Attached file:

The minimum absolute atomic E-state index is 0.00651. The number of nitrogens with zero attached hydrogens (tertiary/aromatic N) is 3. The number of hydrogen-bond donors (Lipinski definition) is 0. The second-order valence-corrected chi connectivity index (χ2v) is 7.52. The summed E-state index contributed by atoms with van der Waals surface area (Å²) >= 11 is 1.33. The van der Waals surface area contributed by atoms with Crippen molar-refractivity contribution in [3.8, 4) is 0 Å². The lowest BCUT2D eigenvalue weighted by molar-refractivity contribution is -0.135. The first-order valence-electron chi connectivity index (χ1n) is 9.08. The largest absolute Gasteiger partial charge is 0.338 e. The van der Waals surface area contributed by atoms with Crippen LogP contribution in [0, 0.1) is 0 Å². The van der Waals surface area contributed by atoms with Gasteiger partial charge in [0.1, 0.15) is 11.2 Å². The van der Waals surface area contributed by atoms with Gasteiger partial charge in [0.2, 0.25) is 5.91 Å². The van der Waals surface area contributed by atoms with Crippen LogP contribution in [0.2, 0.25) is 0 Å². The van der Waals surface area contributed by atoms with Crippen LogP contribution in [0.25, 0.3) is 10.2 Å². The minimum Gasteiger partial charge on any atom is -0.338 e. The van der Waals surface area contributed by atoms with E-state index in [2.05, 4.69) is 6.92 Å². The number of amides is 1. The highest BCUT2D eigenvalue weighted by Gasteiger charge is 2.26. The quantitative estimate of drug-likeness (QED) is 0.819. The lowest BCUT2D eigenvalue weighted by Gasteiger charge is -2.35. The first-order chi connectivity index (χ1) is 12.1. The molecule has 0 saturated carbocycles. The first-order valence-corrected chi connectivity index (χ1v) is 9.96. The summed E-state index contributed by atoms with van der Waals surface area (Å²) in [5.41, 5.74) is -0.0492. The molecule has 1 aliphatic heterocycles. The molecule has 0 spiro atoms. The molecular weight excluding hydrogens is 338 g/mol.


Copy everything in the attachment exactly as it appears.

The minimum absolute atomic E-state index is 0.00651. The number of nitrogens with zero attached hydrogens (tertiary/aromatic N) is 3. The number of hydrogen-bond donors (Lipinski definition) is 0. The second-order valence-corrected chi connectivity index (χ2v) is 7.52. The summed E-state index contributed by atoms with van der Waals surface area (Å²) >= 11 is 1.33. The van der Waals surface area contributed by atoms with Crippen molar-refractivity contribution in [3.8, 4) is 0 Å². The lowest BCUT2D eigenvalue weighted by molar-refractivity contribution is -0.135. The first-order valence-electron chi connectivity index (χ1n) is 9.08. The largest absolute Gasteiger partial charge is 0.338 e. The van der Waals surface area contributed by atoms with Crippen LogP contribution in [0, 0.1) is 0 Å². The van der Waals surface area contributed by atoms with Gasteiger partial charge in [0.1, 0.15) is 11.2 Å². The van der Waals surface area contributed by atoms with Gasteiger partial charge in [0.2, 0.25) is 5.91 Å². The van der Waals surface area contributed by atoms with Crippen LogP contribution in [0.2, 0.25) is 0 Å². The van der Waals surface area contributed by atoms with Crippen LogP contribution in [0.25, 0.3) is 10.2 Å². The minimum Gasteiger partial charge on any atom is -0.338 e. The van der Waals surface area contributed by atoms with E-state index in [2.05, 4.69) is 6.92 Å². The number of amides is 1. The highest BCUT2D eigenvalue weighted by Gasteiger charge is 2.26. The quantitative estimate of drug-likeness (QED) is 0.819. The lowest BCUT2D eigenvalue weighted by Gasteiger charge is -2.35. The first-order chi connectivity index (χ1) is 12.1. The molecule has 0 saturated carbocycles. The first-order valence-corrected chi connectivity index (χ1v) is 9.96. The summed E-state index contributed by atoms with van der Waals surface area (Å²) in [5.41, 5.74) is -0.0492. The molecule has 1 aliphatic heterocycles. The molecule has 0 spiro atoms. The molecular weight excluding hydrogens is 338 g/mol.